It’s confirmed: online and hybrid events are here to stay in the international events landscape. They have become an essential fixture of most event creators’ business plans. In fact, 71% of event organisers plan to continue running virtual or hybrid events after COVID-19 restrictions end.

The pivot to virtual events has made many aspects of event hosting easier, such as reaching communities across the globe and promoting accessibility, giving people who may not be able to attend in-person events the chance to connect, learn, and share their experiences. With this in mind, the key question on many event creators’ lips is: how do you make an online event more inclusive?

The importance of sustainability, diversity, and social inclusion is clear and industry data backs this up, with eight event creators out of 10 having already created a programme or a policy related to diversity and inclusion. You only need to take a few small steps to help everyone enjoy themselves, regardless of their background or needs.

Remove geographic boundaries to reach more people

Geography can be a huge barrier to inclusion, especially because a lot of events are often held in larger cities like London. But online events can expand your reach to those who live in places that may lack equality and diversity events. “There are so many more people who we can access, and who can access us”, says Becky Young from Anti Diet Riot Club, a community dedicated to fighting ‘diet culture’ and its associated body and beauty ideals. “And we can reach their partners, their mums, their dads, their housemates. People that might not come to events in person are now sitting in on our online life drawing classes or whatever events we’re doing”. That, she adds, gives the virtual events a unique touch “because it’s not often that people would bring their parents or their grandparents along”.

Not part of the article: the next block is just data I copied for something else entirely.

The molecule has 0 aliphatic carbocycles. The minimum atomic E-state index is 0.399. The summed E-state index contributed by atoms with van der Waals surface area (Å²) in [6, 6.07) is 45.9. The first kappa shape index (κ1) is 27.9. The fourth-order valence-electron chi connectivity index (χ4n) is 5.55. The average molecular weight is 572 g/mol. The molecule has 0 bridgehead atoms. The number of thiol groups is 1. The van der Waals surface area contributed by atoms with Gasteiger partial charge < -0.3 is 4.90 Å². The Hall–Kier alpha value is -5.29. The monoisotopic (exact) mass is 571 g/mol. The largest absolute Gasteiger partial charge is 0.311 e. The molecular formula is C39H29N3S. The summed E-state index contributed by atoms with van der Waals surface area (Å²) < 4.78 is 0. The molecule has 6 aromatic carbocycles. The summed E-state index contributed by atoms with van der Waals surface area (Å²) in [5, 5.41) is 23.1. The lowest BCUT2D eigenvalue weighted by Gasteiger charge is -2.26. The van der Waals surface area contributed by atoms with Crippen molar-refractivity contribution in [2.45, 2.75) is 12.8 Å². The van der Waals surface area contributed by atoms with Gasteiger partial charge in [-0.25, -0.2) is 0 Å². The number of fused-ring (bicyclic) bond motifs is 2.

Online events can also benefit those who have concerns about travelling or accessibility. This can include people with chronic illnesses or disabilities, and single parents who don’t have childcare. “A single mum who’s working full-time and trying to take care of her child or children is going to struggle to make it to your event. If the price is too high, if it’s in person, if she has to drive for an hour, she has to think about so many things just to attend an event for one hour where she’s then supposed to relax and heal!” says Safa Boga of Kimiya Healing, a trauma therapy and healing specialist.

Likewise, people who have physical disabilities or are suffering from injury, social anxiety, or mobility issues can feel disconnected and isolated. Online healing events can be really beneficial because attendees are already in their safe space and can access group sessions from the comfort of their own homes.

Boga adds that online events also give her the option to scale very easily, reaching a wider audience and bringing people together. “I have people joining from New Zealand, Australia, the Middle East, America, and here in the UK, and I can schedule events at specific times that I know everybody in all time zones will be able to join. I could never do that with an in-person event, so it gives me scalability”.

Communication is key

Helping your attendees to feel prepared will also increase their comfort levels. “We’ve learned to try and be transparent about [things] at the beginning as much as possible”, Young says. Anti Diet Riot Club makes clear in its life drawing event descriptions that “this is NOT a serious art class” and is open to all levels and abilities.

Pre-event communication can play a major role in getting these messages across, and Young highlights the emails sent out by Eventbrite as an important part of an inclusivity strategy. You can also include health and content warnings on your event landing page so that potential attendees have the full picture before booking a ticket. Don’t forget to use inclusive language in all forms of communication – for example, saying “pregnant people” in order to include trans men and non-binary attendees.